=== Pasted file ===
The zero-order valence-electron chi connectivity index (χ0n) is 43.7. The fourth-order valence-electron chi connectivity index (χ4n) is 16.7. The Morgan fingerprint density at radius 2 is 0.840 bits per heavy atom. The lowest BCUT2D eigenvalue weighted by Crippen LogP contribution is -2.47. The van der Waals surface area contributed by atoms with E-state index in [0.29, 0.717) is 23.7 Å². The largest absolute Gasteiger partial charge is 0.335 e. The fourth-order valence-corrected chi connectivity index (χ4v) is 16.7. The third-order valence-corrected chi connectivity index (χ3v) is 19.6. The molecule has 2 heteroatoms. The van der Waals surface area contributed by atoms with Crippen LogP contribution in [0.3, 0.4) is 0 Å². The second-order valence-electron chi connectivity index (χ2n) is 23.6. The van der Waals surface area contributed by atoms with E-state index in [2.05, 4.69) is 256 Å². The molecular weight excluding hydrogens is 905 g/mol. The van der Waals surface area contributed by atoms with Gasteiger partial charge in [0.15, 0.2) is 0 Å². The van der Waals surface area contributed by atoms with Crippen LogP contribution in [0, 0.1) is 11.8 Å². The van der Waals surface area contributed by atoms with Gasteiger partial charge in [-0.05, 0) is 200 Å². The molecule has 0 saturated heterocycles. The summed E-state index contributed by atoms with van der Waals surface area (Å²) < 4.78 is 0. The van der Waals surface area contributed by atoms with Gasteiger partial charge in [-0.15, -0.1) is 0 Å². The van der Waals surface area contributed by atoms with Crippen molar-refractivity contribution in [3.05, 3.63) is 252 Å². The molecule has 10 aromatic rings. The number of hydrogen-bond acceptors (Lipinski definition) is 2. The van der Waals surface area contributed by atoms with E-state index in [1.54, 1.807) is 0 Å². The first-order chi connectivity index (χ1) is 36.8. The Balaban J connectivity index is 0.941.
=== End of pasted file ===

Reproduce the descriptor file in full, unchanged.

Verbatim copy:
The zero-order valence-electron chi connectivity index (χ0n) is 43.7. The fourth-order valence-electron chi connectivity index (χ4n) is 16.7. The Morgan fingerprint density at radius 2 is 0.840 bits per heavy atom. The lowest BCUT2D eigenvalue weighted by Crippen LogP contribution is -2.47. The van der Waals surface area contributed by atoms with E-state index in [0.29, 0.717) is 23.7 Å². The largest absolute Gasteiger partial charge is 0.335 e. The fourth-order valence-corrected chi connectivity index (χ4v) is 16.7. The third-order valence-corrected chi connectivity index (χ3v) is 19.6. The molecule has 2 heteroatoms. The van der Waals surface area contributed by atoms with Crippen LogP contribution in [0.3, 0.4) is 0 Å². The second-order valence-electron chi connectivity index (χ2n) is 23.6. The van der Waals surface area contributed by atoms with E-state index in [2.05, 4.69) is 256 Å². The molecular weight excluding hydrogens is 905 g/mol. The van der Waals surface area contributed by atoms with Gasteiger partial charge in [0.15, 0.2) is 0 Å². The van der Waals surface area contributed by atoms with Crippen LogP contribution in [0, 0.1) is 11.8 Å². The van der Waals surface area contributed by atoms with Gasteiger partial charge in [-0.05, 0) is 200 Å². The molecule has 0 saturated heterocycles. The summed E-state index contributed by atoms with van der Waals surface area (Å²) < 4.78 is 0. The van der Waals surface area contributed by atoms with Gasteiger partial charge in [-0.15, -0.1) is 0 Å². The van der Waals surface area contributed by atoms with Crippen molar-refractivity contribution in [3.05, 3.63) is 252 Å². The molecule has 10 aromatic rings. The number of hydrogen-bond acceptors (Lipinski definition) is 2. The van der Waals surface area contributed by atoms with E-state index in [1.54, 1.807) is 0 Å². The first-order chi connectivity index (χ1) is 36.8. The Balaban J connectivity index is 0.941.